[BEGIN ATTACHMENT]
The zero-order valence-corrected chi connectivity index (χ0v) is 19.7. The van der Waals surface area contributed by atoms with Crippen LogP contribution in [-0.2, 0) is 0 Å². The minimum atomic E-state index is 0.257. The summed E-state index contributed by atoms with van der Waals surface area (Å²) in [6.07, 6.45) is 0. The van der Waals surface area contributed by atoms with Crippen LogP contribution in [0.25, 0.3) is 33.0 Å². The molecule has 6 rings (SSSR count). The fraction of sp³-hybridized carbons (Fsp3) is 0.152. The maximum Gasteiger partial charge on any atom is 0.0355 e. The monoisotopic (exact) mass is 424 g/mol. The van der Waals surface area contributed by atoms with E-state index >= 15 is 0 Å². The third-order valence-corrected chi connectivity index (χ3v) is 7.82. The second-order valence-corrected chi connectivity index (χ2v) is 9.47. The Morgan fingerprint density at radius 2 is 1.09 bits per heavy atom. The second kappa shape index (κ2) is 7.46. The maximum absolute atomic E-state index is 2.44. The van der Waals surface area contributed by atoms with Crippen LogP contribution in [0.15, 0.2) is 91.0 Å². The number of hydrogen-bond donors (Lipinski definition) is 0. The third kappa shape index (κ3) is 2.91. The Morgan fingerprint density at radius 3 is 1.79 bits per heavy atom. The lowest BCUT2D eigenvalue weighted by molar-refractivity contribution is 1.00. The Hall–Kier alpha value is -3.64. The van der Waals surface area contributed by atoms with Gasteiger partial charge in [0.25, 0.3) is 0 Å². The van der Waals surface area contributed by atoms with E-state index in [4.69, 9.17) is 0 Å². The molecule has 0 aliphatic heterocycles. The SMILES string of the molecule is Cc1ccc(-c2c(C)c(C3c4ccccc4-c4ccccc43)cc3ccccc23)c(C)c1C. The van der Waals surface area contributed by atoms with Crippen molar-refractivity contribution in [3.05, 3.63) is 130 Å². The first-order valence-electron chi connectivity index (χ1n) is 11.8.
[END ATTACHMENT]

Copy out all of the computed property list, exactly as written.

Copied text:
The zero-order valence-corrected chi connectivity index (χ0v) is 19.7. The van der Waals surface area contributed by atoms with Crippen LogP contribution in [-0.2, 0) is 0 Å². The minimum atomic E-state index is 0.257. The summed E-state index contributed by atoms with van der Waals surface area (Å²) in [6.07, 6.45) is 0. The van der Waals surface area contributed by atoms with Crippen LogP contribution in [0.25, 0.3) is 33.0 Å². The molecule has 6 rings (SSSR count). The fraction of sp³-hybridized carbons (Fsp3) is 0.152. The maximum Gasteiger partial charge on any atom is 0.0355 e. The monoisotopic (exact) mass is 424 g/mol. The van der Waals surface area contributed by atoms with E-state index >= 15 is 0 Å². The third-order valence-corrected chi connectivity index (χ3v) is 7.82. The second-order valence-corrected chi connectivity index (χ2v) is 9.47. The Morgan fingerprint density at radius 2 is 1.09 bits per heavy atom. The second kappa shape index (κ2) is 7.46. The maximum absolute atomic E-state index is 2.44. The van der Waals surface area contributed by atoms with Crippen LogP contribution in [0.15, 0.2) is 91.0 Å². The number of hydrogen-bond donors (Lipinski definition) is 0. The third kappa shape index (κ3) is 2.91. The Morgan fingerprint density at radius 3 is 1.79 bits per heavy atom. The lowest BCUT2D eigenvalue weighted by molar-refractivity contribution is 1.00. The Hall–Kier alpha value is -3.64. The van der Waals surface area contributed by atoms with Gasteiger partial charge in [0.25, 0.3) is 0 Å². The van der Waals surface area contributed by atoms with E-state index in [4.69, 9.17) is 0 Å². The molecule has 0 aliphatic heterocycles. The SMILES string of the molecule is Cc1ccc(-c2c(C)c(C3c4ccccc4-c4ccccc43)cc3ccccc23)c(C)c1C. The van der Waals surface area contributed by atoms with Crippen molar-refractivity contribution in [3.05, 3.63) is 130 Å². The first-order valence-electron chi connectivity index (χ1n) is 11.8.